Leave it to a New Yorker to give tango a sensational new spin.
When Astor Piazzolla burst onto the music scene in the mid-20th century, it was with a style that blended his native Argentinian tango with his upbringing in the cultural melting pot of NYC.
The composer and musician infusion of jazz and classical styles gave rise to its own genre: nuevo tango. It was so different from traditional tango that a naysayer once famously quipped to Piazzolla, “That’s not tango,” hence the title of the new production based on his career, That’s Not Tango — Astor Piazzolla, A Life in Music, coming to SubCulture for five performances beginning June 22.
“Piazzolla didn’t write music for dance; he said he made it to be listened to,” says co-creator Lesley Karsten. “He had bigger ideas for the form.”
New York City-based Karsten, a documentary filmmaker, pianist and singer, became a Piazzolla fan some 20 years ago, not long after his death in 1992.
“He lived next door to a synagogue and heard klezmer,” she explains of his life in Lower Manhattan in the 1920s. “He heard the jazz coming out of Harlem, he heard his father’s tango records, and later when he heard a pianist playing Bach it enraptured him. He created music that was distinctly his, yet it is so universal in its appeal.”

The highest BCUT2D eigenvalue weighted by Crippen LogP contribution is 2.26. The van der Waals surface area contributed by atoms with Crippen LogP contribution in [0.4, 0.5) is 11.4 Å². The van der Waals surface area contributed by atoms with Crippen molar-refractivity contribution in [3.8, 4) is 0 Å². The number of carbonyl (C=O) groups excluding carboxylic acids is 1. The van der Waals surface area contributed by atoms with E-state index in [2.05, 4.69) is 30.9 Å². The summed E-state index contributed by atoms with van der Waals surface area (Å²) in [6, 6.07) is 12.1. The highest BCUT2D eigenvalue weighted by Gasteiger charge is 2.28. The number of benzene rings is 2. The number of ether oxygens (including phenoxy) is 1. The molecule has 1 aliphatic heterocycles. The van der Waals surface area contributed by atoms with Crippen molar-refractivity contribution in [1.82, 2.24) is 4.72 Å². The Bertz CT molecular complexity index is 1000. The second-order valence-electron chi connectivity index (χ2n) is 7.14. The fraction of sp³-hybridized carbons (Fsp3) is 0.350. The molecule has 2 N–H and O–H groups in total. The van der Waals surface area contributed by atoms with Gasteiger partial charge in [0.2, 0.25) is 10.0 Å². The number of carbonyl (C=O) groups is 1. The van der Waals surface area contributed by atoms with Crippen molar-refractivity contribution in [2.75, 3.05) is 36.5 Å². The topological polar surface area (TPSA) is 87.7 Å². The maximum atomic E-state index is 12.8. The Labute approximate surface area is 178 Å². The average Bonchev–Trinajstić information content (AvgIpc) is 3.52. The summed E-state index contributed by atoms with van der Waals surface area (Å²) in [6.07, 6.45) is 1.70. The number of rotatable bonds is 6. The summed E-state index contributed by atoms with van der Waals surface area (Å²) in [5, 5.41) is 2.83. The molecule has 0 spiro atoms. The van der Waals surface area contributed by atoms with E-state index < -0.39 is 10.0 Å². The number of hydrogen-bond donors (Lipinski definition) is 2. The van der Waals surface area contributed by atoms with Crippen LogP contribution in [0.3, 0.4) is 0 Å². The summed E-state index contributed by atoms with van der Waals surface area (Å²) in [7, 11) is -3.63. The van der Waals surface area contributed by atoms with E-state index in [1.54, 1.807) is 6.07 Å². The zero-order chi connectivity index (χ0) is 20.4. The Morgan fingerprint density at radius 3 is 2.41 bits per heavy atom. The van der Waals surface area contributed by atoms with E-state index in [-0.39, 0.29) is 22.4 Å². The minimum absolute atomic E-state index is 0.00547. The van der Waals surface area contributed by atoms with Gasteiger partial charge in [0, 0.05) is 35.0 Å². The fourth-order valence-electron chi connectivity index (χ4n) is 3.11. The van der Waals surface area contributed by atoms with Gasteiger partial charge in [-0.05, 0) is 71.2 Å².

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Perhaps that’s why Piazzolla’s music has yet to become a thing of the past. Musicians from jazz great Gerry Mulligan to cellist Yo-Yo Ma have performed Piazzolla’s compositions, and YouTube clips of his performances have been played over 10 million times.
In keeping with Piazzolla’s style, “This Is Not Tango” is neither a musical nor a biography but a fusion that blends play-like stretches interspersed with performances by JP Jofre — who, like Piazzolla, is a master bandoneón (a square-built button accordion) player — pianist Brandt Fredriksen and Latin Grammy-winning violinist Nick Danielson.
The tango dance style is described as a conversation between a man and a woman, hence its passionate back-and-forth “discourse.” This plays into an unexpected element of “That’s Not Tango” — Karsten herself stars a gender-swapped Piazzolla.
“What I was really writing about was the androgyny of the soul,” explains Karsten. “The soul isn’t male or female, how can it be? Organically, not by design, it does fit with the current gender identity conversation.”
In his lifetime, Piazzolla himself also transcended conformity: The son of Italian immigrants grew up speaking English, not Spanish, the language of his birthplace. “His music is just so extraordinarily rich,” enthuses Karsten. “It’s an amalgam of all that it is to be human.”
"That’s Not Tango”
Wednesday, June 22: 7:30 p.m.
Thursday, June 23: 7:30 p.m.
Friday, June 24: 8 p.m.
Saturday, June 25: 3 p.m., 8 p.m.
SubCulture, 45 Bleecker St.